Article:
# Classifying space

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Classifying space

In mathematics, specifically in homotopy theory, a classifying space BG of a topological group G is the quotient of a weakly contractible space EG (i.e. a topological space for which all its homotopy groups are trivial) by a free action of G. It has the property that any G principal bundle over a paracompact manifold is isomorphic to a pullback of the principal bundle $EG\longrightarrow BG.$[1]

For a discrete group G, BG is, roughly speaking, a path-connected topological space X such that the fundamental group of X is isomorphic to G and the higher homotopy groups of X are trivial, that is, BG is an Eilenberg-Maclane space, or a K(G,1).

## Motivation

An example for G infinite cyclic is the circle as X. When G is a discrete group, another way to specify the condition on X is that the universal cover Y of X is contractible. In that case the projection map

$\pi: Y\longrightarrow X\$

becomes a fiber bundle with structure group G, in fact a principal bundle for G. The interest in the classifying space concept really arises from the fact that in this case Y has a universal property with respect to principal G-bundles, in the homotopy category. This is actually more basic than the condition that the higher homotopy groups vanish: the fundamental idea is, given G, to find such a contractible space Y on which G acts freely. (The weak equivalence idea of homotopy theory relates the two versions.) In the case of the circle example, what is being said is that we remark that an infinite cyclic group C acts freely on the real line R, which is contractible. Taking X as the quotient space circle, we can regard the projection π from R = Y to X as a helix in geometrical terms, undergoing projection from three dimensions to the plane. What is being claimed is that π has a universal property amongst principal C-bundles; that any principal C-bundle in a definite way 'comes from' π.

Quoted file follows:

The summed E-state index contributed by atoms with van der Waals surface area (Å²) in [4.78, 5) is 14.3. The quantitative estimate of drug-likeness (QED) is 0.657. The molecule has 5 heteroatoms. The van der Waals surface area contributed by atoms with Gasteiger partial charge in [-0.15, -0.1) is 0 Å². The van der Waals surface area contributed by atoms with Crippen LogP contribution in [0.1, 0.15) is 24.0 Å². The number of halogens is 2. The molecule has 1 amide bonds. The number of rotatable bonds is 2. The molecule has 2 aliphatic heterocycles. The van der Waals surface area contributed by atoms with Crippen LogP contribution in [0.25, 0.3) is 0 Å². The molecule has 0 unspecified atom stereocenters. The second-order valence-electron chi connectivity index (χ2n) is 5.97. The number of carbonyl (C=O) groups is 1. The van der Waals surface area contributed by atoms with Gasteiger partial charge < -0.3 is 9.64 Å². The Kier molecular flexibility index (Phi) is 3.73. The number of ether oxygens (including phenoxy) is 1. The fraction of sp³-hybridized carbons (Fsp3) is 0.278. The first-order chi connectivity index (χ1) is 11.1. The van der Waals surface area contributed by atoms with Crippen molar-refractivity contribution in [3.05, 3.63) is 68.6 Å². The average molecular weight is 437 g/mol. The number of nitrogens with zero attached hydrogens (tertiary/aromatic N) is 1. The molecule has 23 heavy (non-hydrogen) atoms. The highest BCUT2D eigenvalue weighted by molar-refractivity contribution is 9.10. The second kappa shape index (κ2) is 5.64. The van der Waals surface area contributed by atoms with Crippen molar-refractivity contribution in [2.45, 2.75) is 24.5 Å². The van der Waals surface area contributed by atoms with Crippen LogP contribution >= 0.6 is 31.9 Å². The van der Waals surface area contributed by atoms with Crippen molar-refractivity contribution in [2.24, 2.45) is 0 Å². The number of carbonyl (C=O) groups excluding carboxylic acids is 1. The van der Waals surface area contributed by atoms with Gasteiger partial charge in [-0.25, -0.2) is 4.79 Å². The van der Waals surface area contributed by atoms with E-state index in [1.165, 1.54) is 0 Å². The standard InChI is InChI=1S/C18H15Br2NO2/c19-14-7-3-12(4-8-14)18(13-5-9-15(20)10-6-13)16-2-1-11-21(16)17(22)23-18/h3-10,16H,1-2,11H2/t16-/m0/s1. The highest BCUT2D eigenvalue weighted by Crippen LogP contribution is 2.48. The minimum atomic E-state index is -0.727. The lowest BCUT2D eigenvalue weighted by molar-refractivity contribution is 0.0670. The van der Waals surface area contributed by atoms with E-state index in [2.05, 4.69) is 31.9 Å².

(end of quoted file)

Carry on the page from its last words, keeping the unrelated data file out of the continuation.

## Formalism

A more formal statement takes into account that G may be a topological group (not simply a discrete group), and that group actions of G are taken to be continuous; in the absence of continuous actions the classifying space concept can be dealt with, in homotopy terms, via the Eilenberg–MacLane space construction. In homotopy theory the definition of a topological space BG, the classifying space for principal G-bundles, is given, together with the space EG which is the total space of the universal bundle over BG. That is, what is provided is in fact a continuous mapping

$\pi: EG\longrightarrow BG.\$

Assume that the homotopy category of CW complexes is the underlying category, from now on. The classifying property required of BG in fact relates to π. We must be able to say that given any principal G-bundle

$\gamma: Y\longrightarrow Z\$

over a space Z, there is a classifying map φ from Z to BG, such that γ is the pullback of a bundle of π along φ. In less abstract terms, the construction of γ by 'twisting' should be reducible via φ to the twisting already expressed by the construction of π.

For this to be a useful concept, there evidently must be some reason to believe such spaces BG exist. In abstract terms (which are not those originally used around 1950 when the idea was first introduced) this is a question of whether the contravariant functor from the homotopy category to the category of sets, defined by